All the while, the handlebar used was the PRO Vibe Aero Superlight handlebar, which is OK for road riding but not really ideal for gravel. I have some issues with the design of the PRO Vibe handlebar, such as the teardrop bar shape in the drops, and the non-compatibility with standard Garmin computer mounts.

Therefore, after much consideration, I decided to change the handlebar to a more conventional round type, to improve the ergonomics and avoid all the downsides of the PRO Vibe Aero handlebar.

At the same time, I wanted to avoid or minimize the internal routing needed, as it takes more work to route hydraulic hoses and Di2 cables through the handlebar.

Finally I chose the PRO PLT Carbon Handlebar, which is relatively lightweight, with less internal routing and a normal round clamp section on top.

New PRO PLT Carbon Handlebar

Wednesday, November 23, 2022

Shimano Hydraulic Disc Brake Pads: Resin vs Metal, With and Without Cooling Fins

Here is a detailed blog post comparing the different brake pads made by Shimano, for their hydraulic disc brakes. With many model numbers used for the different brake pads, it is confusing for almost everyone.

However, after studying and comparing many different brake pads, I think I have got it figured out. Each brake pad has a specific model number, such as L03A, or K05Ti, etc.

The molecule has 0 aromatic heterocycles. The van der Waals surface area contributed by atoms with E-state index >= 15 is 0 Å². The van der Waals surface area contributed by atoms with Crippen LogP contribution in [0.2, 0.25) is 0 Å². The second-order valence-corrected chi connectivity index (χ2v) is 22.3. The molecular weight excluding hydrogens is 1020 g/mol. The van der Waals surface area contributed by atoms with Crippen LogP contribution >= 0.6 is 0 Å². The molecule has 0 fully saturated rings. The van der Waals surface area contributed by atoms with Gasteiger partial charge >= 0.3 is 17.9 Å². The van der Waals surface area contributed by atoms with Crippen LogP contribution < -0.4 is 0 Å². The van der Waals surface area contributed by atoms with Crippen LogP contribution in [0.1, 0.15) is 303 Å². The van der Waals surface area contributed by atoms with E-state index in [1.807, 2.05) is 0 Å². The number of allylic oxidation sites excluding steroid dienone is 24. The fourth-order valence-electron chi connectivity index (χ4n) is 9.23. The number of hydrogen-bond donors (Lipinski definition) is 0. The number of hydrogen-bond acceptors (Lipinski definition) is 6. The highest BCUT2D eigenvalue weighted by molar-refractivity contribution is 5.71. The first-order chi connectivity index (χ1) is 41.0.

Breaking down this model number into the different parts, using L03A Resin as an example.

L: Shape of brake pad, to match different brake calipers.
03: Version of brake pad. Different revisions are cross-compatible if the other parameters are the same.
A: Aluminium backing material.
Resin: Resin material used for the pad, to reduce noise.

First letter denotes the shape of brake pad. L is the finned brake pad used for road brake calipers.
Other letters that I have seen are K (similar shape and compatibility as L, but without fins) and H (4 piston brake pads). There is also the J and G type for other brake pads, just to name a few.

This is followed by a number, usually 02, 03, 04, 05 and so on. It is just the revision number of this brake pad design. For example, L02A was recently replaced by L03A, which has a more durable resin pad material. Different revisions are compatible as the pad shape is unchanged.

After the number, the letter refers to the backing material. The backing is the plate that the brake pad is attached to. This can be made with aluminium, steel or titanium.